India protecting domestic cosmetics market with anti-dumping duty on Chinese chemical

By Lucy Whitehouse contact

- Last updated on GMT

India protecting domestic cosmetics market with anti-dumping duty on Chinese chemical

Related tags: Import

The Indian government is debating whether to extend its anti-dumping tax on an imported chemical from China, coumarin, to protect the domestic market.

India protecting domestic cosmetics market with anti-dumping duty on Chinese chemical

The Indian government is debating whether to extend its anti-dumping tax on an imported chemical from China, coumarin, to protect the domestic market.

Coumarin is used in the production of soaps and makeup, and in adding the levy to its import, the Indian government hopes to avoid an influx of the chemical at cheap rates, and maintain fair trade in the country.

An anti-dumping duty on coumarin has been in force in India for the past five years, since August 2010, and in recent months, the government has been reviewing its success and efficacy, according the Economic Times of India.

As a result of the review, the Directorate General of Anti-dumping and Allied Duties (DGAD) has “recommended that "continued imposition" of the anti-dumping duty is required to offset the likelihood of dumping and injury to the domestic industry​,” the Times reports.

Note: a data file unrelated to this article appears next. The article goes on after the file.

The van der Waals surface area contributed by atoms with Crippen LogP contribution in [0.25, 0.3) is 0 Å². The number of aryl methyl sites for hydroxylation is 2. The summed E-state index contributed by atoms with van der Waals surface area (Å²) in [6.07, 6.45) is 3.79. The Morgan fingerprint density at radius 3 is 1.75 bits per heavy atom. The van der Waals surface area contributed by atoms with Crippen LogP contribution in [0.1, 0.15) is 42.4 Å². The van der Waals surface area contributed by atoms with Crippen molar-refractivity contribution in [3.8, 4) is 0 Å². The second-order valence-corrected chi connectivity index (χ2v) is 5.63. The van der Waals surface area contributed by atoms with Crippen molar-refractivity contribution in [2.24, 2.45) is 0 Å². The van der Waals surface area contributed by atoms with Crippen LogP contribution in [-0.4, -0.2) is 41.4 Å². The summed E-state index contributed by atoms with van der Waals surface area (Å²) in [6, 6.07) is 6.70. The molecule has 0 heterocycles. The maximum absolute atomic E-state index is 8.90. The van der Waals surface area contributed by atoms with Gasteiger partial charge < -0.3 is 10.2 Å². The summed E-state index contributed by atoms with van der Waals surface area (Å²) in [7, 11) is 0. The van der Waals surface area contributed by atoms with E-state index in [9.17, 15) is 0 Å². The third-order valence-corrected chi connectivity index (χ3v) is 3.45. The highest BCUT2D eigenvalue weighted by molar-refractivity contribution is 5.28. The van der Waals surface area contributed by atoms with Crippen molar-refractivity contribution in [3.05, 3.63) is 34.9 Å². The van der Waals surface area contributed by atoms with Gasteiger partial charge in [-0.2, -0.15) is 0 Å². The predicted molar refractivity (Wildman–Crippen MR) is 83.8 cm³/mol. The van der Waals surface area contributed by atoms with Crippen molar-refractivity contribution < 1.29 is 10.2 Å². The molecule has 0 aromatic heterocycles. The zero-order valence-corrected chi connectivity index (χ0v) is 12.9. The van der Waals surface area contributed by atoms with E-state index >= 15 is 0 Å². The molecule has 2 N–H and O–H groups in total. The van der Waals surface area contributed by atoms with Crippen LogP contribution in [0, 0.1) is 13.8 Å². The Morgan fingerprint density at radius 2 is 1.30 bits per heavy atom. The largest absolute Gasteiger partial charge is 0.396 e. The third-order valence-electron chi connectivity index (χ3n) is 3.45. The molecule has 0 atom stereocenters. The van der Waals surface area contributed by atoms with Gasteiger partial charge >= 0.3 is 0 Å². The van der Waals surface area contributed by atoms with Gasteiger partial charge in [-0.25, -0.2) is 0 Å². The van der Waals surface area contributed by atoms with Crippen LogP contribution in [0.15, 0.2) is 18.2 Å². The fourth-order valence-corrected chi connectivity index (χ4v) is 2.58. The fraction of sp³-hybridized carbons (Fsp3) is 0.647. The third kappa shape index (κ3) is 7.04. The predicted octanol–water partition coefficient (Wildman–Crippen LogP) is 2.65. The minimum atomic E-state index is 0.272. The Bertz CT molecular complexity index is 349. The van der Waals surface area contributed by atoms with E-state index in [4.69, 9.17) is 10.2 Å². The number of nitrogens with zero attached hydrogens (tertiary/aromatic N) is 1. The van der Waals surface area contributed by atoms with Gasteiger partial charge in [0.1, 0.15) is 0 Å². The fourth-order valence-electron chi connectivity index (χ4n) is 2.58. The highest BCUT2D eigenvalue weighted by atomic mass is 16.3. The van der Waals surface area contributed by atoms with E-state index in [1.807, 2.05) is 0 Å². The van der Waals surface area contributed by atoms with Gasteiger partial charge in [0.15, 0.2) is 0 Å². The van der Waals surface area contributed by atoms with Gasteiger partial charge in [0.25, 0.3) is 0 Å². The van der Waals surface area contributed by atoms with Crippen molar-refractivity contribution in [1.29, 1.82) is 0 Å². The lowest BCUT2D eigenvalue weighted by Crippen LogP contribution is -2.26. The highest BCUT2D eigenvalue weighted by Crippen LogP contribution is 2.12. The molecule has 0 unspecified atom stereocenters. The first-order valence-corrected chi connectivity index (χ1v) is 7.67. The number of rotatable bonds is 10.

What is coumarin?

According to the Mintel ingredients database, coumarin is found in thousands of cosmetics and personal care products, and is particularly prevalent in certain perfumes.

It imparts strength to a perfume, as well as a characteristic note​,” beauty brand Lush explains on its website. “It has a very sweet, vanilla-like aroma, which is often described as similar to new-mown hay​. 

It is a chemical compound, and occurs naturally in some essential oils and absolutes, such as cinnamon, lavender, tonka, lemongrass, rose, tagetes and tarragon.​”

Duty decision

The recommended continuation of the tax in India  is in part due to the fact that, despite the anti-dumping duty, the DGAD found that between April 2013 and September 2014, Chinese coumarin was still being imported into India at below market-value.

The DGAD recommends that the duty now continues at a rate of $14.02 per kg, applicable to all imports of the chemical from China; it is now up to the finance ministry to review and decide whether to take on the recommendation.

"The authority recommends continuation of definitive anti-dumping duty on all imports​," the DGAD confirmed in a statement. Its review came in response to a request from Amis Impex Pvt Ltd.

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